- Finance minister says everything went well during interactions
Finance Minister Ishaq Dar on Wednesday expressed hope of a positive result from meetings with the International Monetary Fund (IMF), World Bank, and other multilateral creditors, as Pakistan seeks support after devastating floods exacerbated the South Asian nation’s economic crisis.
“I held 58 meetings in four days with IMF, World Bank and other multilateral creditors,” he said while speaking to media in London.
“We expect positive results from the interactions.”
Responding to a query, he said “everything went well in these meetings” without divulging details.
During his meetings with IMF officials, Dar had apprised them of the damages caused by the unprecedented floods in Pakistan. He shared the government of Pakistan’s vision for stabilising the economy and carrying out sustainable and resilient recovery.
Earlier, IMF Deputy Managing Director Antoinette Sayeh appreciated the government’s policies and assured of IMF’s continued support to Pakistan.
Furthermore, Dar, in his meeting with David Malpass, President World Bank, thanked the global creditor for its continued support in the socio-economic development of Pakistan.
Dar lauded the World Bank for its assistance in rescue and relief operations in the aftermath of the unprecedented devastating floods. As per the statement, President Malpass assured that the bank would continue to work with the government to help Pakistan overcome its socio-economic challenges due to the floods.
Meanwhile, in a separate meeting, the finance minister thanked Martin Raiser, Vice President of South Asia Region (SAR), World Bank for undertaking a visit to Pakistan amid the devastation caused by the floods.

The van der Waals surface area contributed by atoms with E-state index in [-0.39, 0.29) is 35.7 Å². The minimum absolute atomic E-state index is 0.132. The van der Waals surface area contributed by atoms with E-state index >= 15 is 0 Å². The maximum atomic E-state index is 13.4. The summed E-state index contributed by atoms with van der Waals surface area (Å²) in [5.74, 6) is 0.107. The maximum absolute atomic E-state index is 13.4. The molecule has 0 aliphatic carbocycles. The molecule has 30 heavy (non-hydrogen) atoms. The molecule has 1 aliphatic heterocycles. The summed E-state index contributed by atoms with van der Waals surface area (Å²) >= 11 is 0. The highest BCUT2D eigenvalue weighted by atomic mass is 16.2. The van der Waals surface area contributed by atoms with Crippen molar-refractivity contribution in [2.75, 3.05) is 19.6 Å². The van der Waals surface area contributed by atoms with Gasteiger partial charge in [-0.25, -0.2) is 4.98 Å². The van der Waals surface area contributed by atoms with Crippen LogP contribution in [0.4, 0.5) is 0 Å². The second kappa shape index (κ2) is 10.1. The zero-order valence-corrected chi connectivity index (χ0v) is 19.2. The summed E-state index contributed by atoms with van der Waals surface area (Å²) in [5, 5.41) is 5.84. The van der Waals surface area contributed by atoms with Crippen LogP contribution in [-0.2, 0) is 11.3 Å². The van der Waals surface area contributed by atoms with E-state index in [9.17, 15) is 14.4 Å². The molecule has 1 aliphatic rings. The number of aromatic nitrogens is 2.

Dar said that the visit helped in projecting the tremendous damages caused by the devastating floods. Raiser assured that his institution would continue to support Pakistan in overcoming its economic difficulties
Earlier, Dar expressed confidence that the country’s economy can surpass 3% growth in the ongoing fiscal year, higher than the 2% growth projected by the State Bank of Pakistan (SBP).
He reiterated that “there’s no plan to engage with bondholders across the board” asking them to extend the maturity date for Pakistan’s $1 billion global bond due in December.
However, “there are certain proposals,” that the government might consider, including issuing “replacement paper,” but the approach is to look at optional, not mandatory, measures, he said.
“I’m working to have a solid plan how to deal with all these public debt liabilities” that will be due in the fiscal year to June 2023, he said.
Dar confirmed debt liabilities of around $22 billion in the next 12 months.
Meanwhile, Prime Minister Shehbaz Sharif told the Financial Times that Pakistan is not asking for any kind of measure [such as] a rescheduling or a moratorium. “We are asking for additional funds.
The country needs “huge sums of money” for “mega undertakings” such as rebuilding roads, bridges and other infrastructure damaged or washed away, the FT quoted PM Shehbaz as saying.